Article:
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J Affect Disord. 2000 Dec;61(1-2):87-94.

Is impaired outcome following a first manic episode due to mood-incongruent psychosis?

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  • 1Bipolar and Psychotic Disorders Research Program, Department of Psychiatry, University of Cincinnati College of Medicine, 45267-0559, Cincinnati, OH, USA.



Mood-incongruent psychosis during the course of bipolar disorder has been associated with poor outcome. However, it remains unknown whether this is secondary to persistent affective or psychotic symptoms or both.


Fifty patients with bipolar disorder between the ages of 16 and 45 years were recruited during their first psychiatric hospitalization for mania. These patients were evaluated using structured and semi-structured clinical instruments then followed longitudinally. Outcomes during the first eight months of follow-up were compared between patients with mood-incongruent psychosis and those without (i.e., patients with mood-congruent psychosis or no psychosis) during the index manic episode. Specifically, ratings of the percent of weeks during follow-up with psychosis and affective syndromes and symptoms, as well as ratings of global outcome (GAF), were compared.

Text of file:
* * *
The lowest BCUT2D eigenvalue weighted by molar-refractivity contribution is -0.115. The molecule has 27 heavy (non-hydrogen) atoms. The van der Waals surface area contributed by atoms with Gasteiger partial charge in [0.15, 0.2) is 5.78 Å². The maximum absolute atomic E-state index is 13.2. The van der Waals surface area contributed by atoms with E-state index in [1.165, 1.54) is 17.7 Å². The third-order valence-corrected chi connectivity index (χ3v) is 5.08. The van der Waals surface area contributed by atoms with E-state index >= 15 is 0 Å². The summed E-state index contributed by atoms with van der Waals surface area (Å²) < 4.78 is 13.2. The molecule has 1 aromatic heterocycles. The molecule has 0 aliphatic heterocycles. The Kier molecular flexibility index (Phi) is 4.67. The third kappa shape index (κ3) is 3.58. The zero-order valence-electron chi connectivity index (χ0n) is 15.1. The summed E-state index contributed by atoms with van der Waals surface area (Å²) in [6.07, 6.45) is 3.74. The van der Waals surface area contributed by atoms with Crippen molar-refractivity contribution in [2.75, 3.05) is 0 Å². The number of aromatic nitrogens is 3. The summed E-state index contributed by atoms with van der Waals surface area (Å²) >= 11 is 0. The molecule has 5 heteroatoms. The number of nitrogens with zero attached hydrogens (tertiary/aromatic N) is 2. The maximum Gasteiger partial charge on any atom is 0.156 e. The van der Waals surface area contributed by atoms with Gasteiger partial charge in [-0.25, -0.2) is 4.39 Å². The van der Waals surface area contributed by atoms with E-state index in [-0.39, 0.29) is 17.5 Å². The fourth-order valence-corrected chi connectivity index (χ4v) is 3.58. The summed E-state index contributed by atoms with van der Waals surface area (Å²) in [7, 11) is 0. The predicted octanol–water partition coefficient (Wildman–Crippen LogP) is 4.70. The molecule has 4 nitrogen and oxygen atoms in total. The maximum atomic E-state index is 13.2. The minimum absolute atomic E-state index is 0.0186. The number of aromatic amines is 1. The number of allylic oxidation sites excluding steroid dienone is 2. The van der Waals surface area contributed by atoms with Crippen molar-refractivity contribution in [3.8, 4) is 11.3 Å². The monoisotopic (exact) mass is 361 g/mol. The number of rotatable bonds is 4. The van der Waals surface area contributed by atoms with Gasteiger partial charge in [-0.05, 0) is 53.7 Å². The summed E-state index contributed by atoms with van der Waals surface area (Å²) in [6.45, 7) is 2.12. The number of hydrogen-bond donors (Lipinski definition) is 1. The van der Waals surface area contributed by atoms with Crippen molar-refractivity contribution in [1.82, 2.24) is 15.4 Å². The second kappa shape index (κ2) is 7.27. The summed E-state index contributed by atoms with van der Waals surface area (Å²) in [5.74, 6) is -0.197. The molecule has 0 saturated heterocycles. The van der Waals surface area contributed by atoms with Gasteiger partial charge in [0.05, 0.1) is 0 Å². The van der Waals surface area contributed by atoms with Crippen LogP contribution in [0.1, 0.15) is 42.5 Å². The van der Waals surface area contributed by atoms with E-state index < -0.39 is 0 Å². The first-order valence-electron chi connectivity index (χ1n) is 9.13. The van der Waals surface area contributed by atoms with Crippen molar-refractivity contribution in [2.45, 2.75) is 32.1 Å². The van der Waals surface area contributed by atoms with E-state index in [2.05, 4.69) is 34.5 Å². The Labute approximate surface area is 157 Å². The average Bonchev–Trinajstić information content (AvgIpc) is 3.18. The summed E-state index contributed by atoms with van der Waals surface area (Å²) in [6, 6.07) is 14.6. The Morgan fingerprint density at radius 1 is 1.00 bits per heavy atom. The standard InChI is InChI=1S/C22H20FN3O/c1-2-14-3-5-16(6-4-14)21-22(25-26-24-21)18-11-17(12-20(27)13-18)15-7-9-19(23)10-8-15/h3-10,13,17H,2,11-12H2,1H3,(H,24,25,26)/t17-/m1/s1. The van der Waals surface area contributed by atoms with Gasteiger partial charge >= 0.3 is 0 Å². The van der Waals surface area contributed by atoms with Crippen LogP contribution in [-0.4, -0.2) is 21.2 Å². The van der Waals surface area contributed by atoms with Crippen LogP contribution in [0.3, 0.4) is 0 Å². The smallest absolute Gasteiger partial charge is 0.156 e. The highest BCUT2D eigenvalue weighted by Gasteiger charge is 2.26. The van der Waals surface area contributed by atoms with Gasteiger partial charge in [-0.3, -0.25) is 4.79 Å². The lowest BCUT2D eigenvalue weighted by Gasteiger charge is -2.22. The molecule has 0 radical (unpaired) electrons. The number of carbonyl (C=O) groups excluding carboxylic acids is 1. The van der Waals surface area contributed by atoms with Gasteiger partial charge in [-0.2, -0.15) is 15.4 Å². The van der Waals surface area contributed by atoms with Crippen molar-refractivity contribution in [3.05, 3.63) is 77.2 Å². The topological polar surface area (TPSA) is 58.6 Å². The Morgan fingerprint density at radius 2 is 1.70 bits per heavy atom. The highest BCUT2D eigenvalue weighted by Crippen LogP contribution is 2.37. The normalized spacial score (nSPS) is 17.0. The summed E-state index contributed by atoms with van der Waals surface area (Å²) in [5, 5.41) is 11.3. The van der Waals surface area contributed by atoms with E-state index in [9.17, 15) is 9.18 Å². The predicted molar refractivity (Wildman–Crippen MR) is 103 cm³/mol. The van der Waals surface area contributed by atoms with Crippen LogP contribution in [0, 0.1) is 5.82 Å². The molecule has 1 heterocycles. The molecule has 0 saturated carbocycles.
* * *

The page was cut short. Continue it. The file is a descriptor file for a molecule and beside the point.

Patients with mood-incongruent psychosis at the index hospitalization exhibited significantly more weeks during follow-up with both mood-incongruent and mood-congruent psychotic symptoms than patients without mood-incongruent psychosis. Mood-incongruent psychosis was also associated with poorer overall functioning during the outcome interval. The groups did not differ in the percent of weeks with affective syndromes or symptoms. Treatment during follow-up did not differ between groups and was not associated with outcome variables in general.


Mood-incongruent psychosis that occurs during the first manic episode appears to predict an increased likelihood of persistent psychotic symptoms during the subsequent eight months. This persistence of psychosis is associated with a worse overall course of illness as compared to patients without mood-incongruent psychosis.


These results apply to a relatively short outcome period and are from a single center.

[PubMed - indexed for MEDLINE]
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